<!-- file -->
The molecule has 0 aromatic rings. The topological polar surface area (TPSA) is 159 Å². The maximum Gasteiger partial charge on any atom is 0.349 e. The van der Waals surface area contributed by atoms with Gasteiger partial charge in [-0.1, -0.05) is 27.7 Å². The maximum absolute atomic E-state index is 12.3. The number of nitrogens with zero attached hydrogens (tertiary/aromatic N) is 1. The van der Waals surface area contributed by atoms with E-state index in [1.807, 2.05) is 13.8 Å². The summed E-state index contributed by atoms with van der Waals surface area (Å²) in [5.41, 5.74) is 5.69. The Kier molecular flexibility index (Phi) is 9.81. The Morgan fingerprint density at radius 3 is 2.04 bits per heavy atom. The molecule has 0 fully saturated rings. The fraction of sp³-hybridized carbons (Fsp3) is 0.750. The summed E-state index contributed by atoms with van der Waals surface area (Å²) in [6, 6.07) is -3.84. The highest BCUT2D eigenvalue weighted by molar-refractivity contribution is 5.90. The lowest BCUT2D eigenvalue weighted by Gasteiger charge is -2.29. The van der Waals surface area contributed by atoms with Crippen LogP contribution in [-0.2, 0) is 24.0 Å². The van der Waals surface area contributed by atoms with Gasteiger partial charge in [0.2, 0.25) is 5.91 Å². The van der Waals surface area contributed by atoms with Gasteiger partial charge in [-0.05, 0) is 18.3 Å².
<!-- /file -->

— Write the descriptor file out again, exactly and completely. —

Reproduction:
The molecule has 0 aromatic rings. The topological polar surface area (TPSA) is 159 Å². The maximum Gasteiger partial charge on any atom is 0.349 e. The van der Waals surface area contributed by atoms with Gasteiger partial charge in [-0.1, -0.05) is 27.7 Å². The maximum absolute atomic E-state index is 12.3. The number of nitrogens with zero attached hydrogens (tertiary/aromatic N) is 1. The van der Waals surface area contributed by atoms with E-state index in [1.807, 2.05) is 13.8 Å². The summed E-state index contributed by atoms with van der Waals surface area (Å²) in [5.41, 5.74) is 5.69. The Kier molecular flexibility index (Phi) is 9.81. The Morgan fingerprint density at radius 3 is 2.04 bits per heavy atom. The molecule has 0 fully saturated rings. The fraction of sp³-hybridized carbons (Fsp3) is 0.750. The summed E-state index contributed by atoms with van der Waals surface area (Å²) in [6, 6.07) is -3.84. The highest BCUT2D eigenvalue weighted by molar-refractivity contribution is 5.90. The lowest BCUT2D eigenvalue weighted by Gasteiger charge is -2.29. The van der Waals surface area contributed by atoms with Crippen LogP contribution in [-0.2, 0) is 24.0 Å². The van der Waals surface area contributed by atoms with Gasteiger partial charge in [0.2, 0.25) is 5.91 Å². The van der Waals surface area contributed by atoms with Gasteiger partial charge in [-0.05, 0) is 18.3 Å².